TalentZoo.com |  Beyond Madison Avenue |  Flack Me |  Digital Pivot Archives  |  Categories
Reviews: Power to the People or Journalist Distrust?
By: Shawn Paul Wood
Bookmark and Share Subscribe to the Flack Me RSS Feed Share
From travel to TVs to a tea-for-two, consumer reviews are all the rage. Before educated consumers buy anything, it is usually a trip to Google, Bing, or whatever to determine what is the buzz on the purchase in your fiscal crosshairs. So, think for a moment. Do you check out consumer reviews or musings from the professionals? Me too, which is why Weber Shandwick came up with this survey from the Bulldog Report about "Consumer Reviewers Wield More Power Than Professional Critics in Driving Purchase Decisions."

By the way our search traffic goes, it's true...but why? Do we value word-of-mouth marketing and reporting more than the journalist? Do we trust a complete stranger's blather on Facebook versus some complete stranger on TV who gets paid to blather? The study revealed that the average buyer consults 11 consumer reviews on the path to purchase. Let's ask the bigwig from Weber about that: 
"We know consumer reviewers are a powerful force," said Bradford Williams, president of Weber Shandwick's North American technology practice, in a news release. "Now we know that they are the most powerful force. Savvy marketers are the ones who listen to, manage and deploy consumer reviewers to harness their considerable might at the cash register."
Williams continues in the article that "while consumer electronics buyers pay more attention to other consumers' reviews than to editorial reviews — by a margin of more than three to one (77 percent vs. 23 percent) — a majority are concerned about the authenticity of consumer reviews (80 percent), leading them to conduct considerable analysis before making their decision." Here are some more stark revelations: 
  1. Reviews sharpen the decision process. Nearly nine in 10 consumers (88 percent) say they are somewhat or very knowledgeable about consumer electronics, yet still consult reviews, consumer and/or professional (60 percent and 52 percent, respectively), when looking to make a purchase. While this is true, why can't that advice come from a trained professional instead of a soccer mom with a preference for a certain Barbie? What difference does that make?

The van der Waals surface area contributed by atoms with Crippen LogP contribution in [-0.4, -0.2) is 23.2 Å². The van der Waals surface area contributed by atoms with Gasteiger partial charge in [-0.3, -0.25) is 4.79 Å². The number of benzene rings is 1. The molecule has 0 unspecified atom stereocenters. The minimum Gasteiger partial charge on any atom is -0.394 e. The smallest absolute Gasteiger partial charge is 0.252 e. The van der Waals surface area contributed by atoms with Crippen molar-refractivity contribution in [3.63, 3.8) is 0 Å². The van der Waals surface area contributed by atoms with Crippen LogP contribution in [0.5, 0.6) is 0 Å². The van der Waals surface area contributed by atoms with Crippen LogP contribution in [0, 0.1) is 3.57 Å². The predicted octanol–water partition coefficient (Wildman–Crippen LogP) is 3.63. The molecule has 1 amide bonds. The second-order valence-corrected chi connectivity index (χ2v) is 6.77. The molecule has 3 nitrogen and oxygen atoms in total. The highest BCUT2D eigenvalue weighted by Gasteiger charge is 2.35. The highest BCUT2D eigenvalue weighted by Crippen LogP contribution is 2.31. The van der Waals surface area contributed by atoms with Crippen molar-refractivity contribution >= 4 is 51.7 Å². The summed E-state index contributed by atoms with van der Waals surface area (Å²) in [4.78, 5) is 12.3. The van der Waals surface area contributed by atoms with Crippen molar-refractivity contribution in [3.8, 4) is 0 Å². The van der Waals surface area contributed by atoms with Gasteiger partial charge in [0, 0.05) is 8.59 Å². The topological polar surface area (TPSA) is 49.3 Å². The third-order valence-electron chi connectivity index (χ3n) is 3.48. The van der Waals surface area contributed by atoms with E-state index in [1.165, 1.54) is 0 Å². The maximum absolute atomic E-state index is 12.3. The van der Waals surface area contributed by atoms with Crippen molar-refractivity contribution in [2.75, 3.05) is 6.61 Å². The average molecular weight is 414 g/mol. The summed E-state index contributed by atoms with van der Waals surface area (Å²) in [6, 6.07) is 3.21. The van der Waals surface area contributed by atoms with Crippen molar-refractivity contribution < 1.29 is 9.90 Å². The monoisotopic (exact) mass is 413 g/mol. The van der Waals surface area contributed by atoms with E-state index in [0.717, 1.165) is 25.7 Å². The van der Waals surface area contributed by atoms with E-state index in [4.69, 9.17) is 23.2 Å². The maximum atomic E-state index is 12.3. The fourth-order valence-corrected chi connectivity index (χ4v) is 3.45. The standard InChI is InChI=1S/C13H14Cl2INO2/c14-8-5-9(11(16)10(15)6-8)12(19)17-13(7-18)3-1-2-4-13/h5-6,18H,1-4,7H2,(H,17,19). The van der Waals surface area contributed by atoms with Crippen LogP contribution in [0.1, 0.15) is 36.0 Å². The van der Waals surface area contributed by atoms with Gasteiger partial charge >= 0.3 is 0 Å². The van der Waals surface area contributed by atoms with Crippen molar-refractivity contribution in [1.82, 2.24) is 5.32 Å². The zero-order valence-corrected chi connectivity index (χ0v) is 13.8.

2. Not all reviews are rated equally. In consumer reviews, the most helpful ones are those that seem fair and reasonable (32 percent), are well written (27 percent), and contain statistics, specifications, and technical data (25 percent). MEMO to newspaper publishers and news directors: People may actually want the network news approach to journalism — no journalism at all. It seems vitriol or utter amazement will sell a product more than which product gives your child the biggest smile. 
  3. Consumers trust the reviews they find on popular websites. Shoppers trust consumer reviews on Amazon.com (84 percent) and BestBuy.com (75 percent) the most, topping Consumer Reports (72 percent). Consumers show no apparent discomfort in getting their research from a seller of the products they're considering. I get this; however, do I think the most educated shoppers go to Best Buy to discuss the benefits of an LED vs. LCD television, or do I listen to JimBob who says, "I don't give a damn what's on the box. My kid loves his PS3 on this friggin' thing." Indeed, JimBob. Indeed. 
Perhaps the distrust is creeping in there a little, or maybe people just heart their friends. BusinessWeek cited that 75% of people consult reviews then purchase. However, 7 out of 10 people share reviews, which amplifies their impact. The reviews may be biased. The reviews may be misunderstood. Nonetheless, those reviews came from my momma, so consumer reporter can take a back seat. 

It's true that WOM marketing is surpassing the influence of the average reporter, but it's like most things out there: We need to figure the source. And if that source just happens to be that woman who calls you daily for hugs and kisses, that says a lot to this shopper, at least. (Hi, Mom.)

   

Bookmark and Share Subscribe to the Flack Me RSS Feed Share
blog comments powered by Disqus
About the Author
Shawn Paul Wood is a hack-turned-flack with more than 20 years of collective journalism, copywriting and marketing communications experience. Shawn Paul is founder of Woodworks Communications in Dallas, Texas. If you need him, ping him here or follow him on Twitter @ShawnPaulWood
Beneath the Brand on

Advertise on Beneath the Brand
Return to Top